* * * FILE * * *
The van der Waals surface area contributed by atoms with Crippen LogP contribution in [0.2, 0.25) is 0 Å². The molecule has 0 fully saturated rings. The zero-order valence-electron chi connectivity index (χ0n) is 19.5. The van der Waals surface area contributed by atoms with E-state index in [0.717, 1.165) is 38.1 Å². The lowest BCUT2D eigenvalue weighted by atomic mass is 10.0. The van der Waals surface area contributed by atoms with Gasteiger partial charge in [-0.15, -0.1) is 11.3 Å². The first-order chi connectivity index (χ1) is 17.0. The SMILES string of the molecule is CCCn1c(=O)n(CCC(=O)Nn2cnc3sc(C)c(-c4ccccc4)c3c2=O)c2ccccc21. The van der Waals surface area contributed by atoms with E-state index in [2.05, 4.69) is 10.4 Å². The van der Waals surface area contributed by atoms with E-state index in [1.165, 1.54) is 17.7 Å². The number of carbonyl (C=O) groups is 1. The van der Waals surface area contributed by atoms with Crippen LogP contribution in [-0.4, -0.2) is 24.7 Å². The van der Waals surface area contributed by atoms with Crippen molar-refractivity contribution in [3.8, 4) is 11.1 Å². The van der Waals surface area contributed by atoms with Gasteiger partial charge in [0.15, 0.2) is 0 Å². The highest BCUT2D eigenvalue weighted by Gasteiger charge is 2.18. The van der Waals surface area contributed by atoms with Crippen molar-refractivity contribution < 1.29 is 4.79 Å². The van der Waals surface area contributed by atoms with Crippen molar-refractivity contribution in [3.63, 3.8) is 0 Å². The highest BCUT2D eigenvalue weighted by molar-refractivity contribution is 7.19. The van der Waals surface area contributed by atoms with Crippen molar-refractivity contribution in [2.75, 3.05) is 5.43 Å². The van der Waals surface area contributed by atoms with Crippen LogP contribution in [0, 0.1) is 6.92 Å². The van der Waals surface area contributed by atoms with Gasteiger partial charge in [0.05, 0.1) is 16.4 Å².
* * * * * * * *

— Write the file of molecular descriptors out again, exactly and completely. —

The van der Waals surface area contributed by atoms with Crippen LogP contribution in [0.2, 0.25) is 0 Å². The molecule has 0 fully saturated rings. The zero-order valence-electron chi connectivity index (χ0n) is 19.5. The van der Waals surface area contributed by atoms with E-state index in [0.717, 1.165) is 38.1 Å². The lowest BCUT2D eigenvalue weighted by atomic mass is 10.0. The van der Waals surface area contributed by atoms with Gasteiger partial charge in [-0.15, -0.1) is 11.3 Å². The first-order chi connectivity index (χ1) is 17.0. The SMILES string of the molecule is CCCn1c(=O)n(CCC(=O)Nn2cnc3sc(C)c(-c4ccccc4)c3c2=O)c2ccccc21. The van der Waals surface area contributed by atoms with E-state index in [2.05, 4.69) is 10.4 Å². The van der Waals surface area contributed by atoms with E-state index in [1.165, 1.54) is 17.7 Å². The number of carbonyl (C=O) groups is 1. The van der Waals surface area contributed by atoms with Crippen LogP contribution in [-0.4, -0.2) is 24.7 Å². The van der Waals surface area contributed by atoms with Crippen molar-refractivity contribution in [3.8, 4) is 11.1 Å². The van der Waals surface area contributed by atoms with Gasteiger partial charge in [0.15, 0.2) is 0 Å². The highest BCUT2D eigenvalue weighted by Gasteiger charge is 2.18. The van der Waals surface area contributed by atoms with Crippen molar-refractivity contribution < 1.29 is 4.79 Å². The van der Waals surface area contributed by atoms with Crippen molar-refractivity contribution in [3.63, 3.8) is 0 Å². The highest BCUT2D eigenvalue weighted by molar-refractivity contribution is 7.19. The van der Waals surface area contributed by atoms with Crippen molar-refractivity contribution in [2.75, 3.05) is 5.43 Å². The van der Waals surface area contributed by atoms with Crippen LogP contribution in [0, 0.1) is 6.92 Å². The van der Waals surface area contributed by atoms with Gasteiger partial charge in [0.05, 0.1) is 16.4 Å².